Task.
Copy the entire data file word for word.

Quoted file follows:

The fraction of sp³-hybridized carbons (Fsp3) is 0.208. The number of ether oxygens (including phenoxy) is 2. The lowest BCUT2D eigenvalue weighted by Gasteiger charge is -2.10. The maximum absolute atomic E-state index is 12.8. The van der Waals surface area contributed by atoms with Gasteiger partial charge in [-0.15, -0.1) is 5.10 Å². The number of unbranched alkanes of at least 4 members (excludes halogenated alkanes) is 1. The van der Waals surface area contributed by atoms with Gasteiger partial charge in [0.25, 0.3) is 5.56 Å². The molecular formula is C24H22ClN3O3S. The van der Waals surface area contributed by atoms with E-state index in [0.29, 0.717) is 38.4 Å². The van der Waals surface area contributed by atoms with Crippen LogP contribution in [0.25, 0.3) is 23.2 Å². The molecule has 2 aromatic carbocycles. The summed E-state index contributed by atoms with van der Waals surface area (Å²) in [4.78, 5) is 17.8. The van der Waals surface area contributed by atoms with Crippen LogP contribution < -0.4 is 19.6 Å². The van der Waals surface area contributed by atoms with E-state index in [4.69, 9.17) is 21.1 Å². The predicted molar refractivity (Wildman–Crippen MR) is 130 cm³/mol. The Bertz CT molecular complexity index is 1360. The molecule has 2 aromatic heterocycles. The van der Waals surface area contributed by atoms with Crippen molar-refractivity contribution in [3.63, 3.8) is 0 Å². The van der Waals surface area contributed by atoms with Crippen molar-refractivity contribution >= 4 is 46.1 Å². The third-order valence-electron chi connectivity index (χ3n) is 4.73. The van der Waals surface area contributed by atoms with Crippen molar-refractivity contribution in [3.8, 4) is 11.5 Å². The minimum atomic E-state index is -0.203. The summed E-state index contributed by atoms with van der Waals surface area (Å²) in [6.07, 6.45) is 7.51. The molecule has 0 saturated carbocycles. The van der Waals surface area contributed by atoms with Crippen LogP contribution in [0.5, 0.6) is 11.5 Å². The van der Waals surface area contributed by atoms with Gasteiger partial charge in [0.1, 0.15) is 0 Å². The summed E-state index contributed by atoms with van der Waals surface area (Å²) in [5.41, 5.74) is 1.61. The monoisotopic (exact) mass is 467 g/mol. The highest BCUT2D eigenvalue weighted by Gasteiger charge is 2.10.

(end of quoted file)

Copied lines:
The fraction of sp³-hybridized carbons (Fsp3) is 0.208. The number of ether oxygens (including phenoxy) is 2. The lowest BCUT2D eigenvalue weighted by Gasteiger charge is -2.10. The maximum absolute atomic E-state index is 12.8. The van der Waals surface area contributed by atoms with Gasteiger partial charge in [-0.15, -0.1) is 5.10 Å². The number of unbranched alkanes of at least 4 members (excludes halogenated alkanes) is 1. The van der Waals surface area contributed by atoms with Gasteiger partial charge in [0.25, 0.3) is 5.56 Å². The molecular formula is C24H22ClN3O3S. The van der Waals surface area contributed by atoms with E-state index in [0.29, 0.717) is 38.4 Å². The van der Waals surface area contributed by atoms with Crippen LogP contribution in [0.25, 0.3) is 23.2 Å². The molecule has 2 aromatic carbocycles. The summed E-state index contributed by atoms with van der Waals surface area (Å²) in [4.78, 5) is 17.8. The van der Waals surface area contributed by atoms with Crippen LogP contribution < -0.4 is 19.6 Å². The van der Waals surface area contributed by atoms with E-state index in [4.69, 9.17) is 21.1 Å². The predicted molar refractivity (Wildman–Crippen MR) is 130 cm³/mol. The Bertz CT molecular complexity index is 1360. The molecule has 2 aromatic heterocycles. The van der Waals surface area contributed by atoms with Crippen molar-refractivity contribution in [3.63, 3.8) is 0 Å². The van der Waals surface area contributed by atoms with Crippen molar-refractivity contribution >= 4 is 46.1 Å². The third-order valence-electron chi connectivity index (χ3n) is 4.73. The van der Waals surface area contributed by atoms with Crippen molar-refractivity contribution in [3.8, 4) is 11.5 Å². The minimum atomic E-state index is -0.203. The summed E-state index contributed by atoms with van der Waals surface area (Å²) in [6.07, 6.45) is 7.51. The molecule has 0 saturated carbocycles. The van der Waals surface area contributed by atoms with Crippen LogP contribution in [0.5, 0.6) is 11.5 Å². The van der Waals surface area contributed by atoms with Gasteiger partial charge in [0.1, 0.15) is 0 Å². The summed E-state index contributed by atoms with van der Waals surface area (Å²) in [5.41, 5.74) is 1.61. The monoisotopic (exact) mass is 467 g/mol. The highest BCUT2D eigenvalue weighted by Gasteiger charge is 2.10.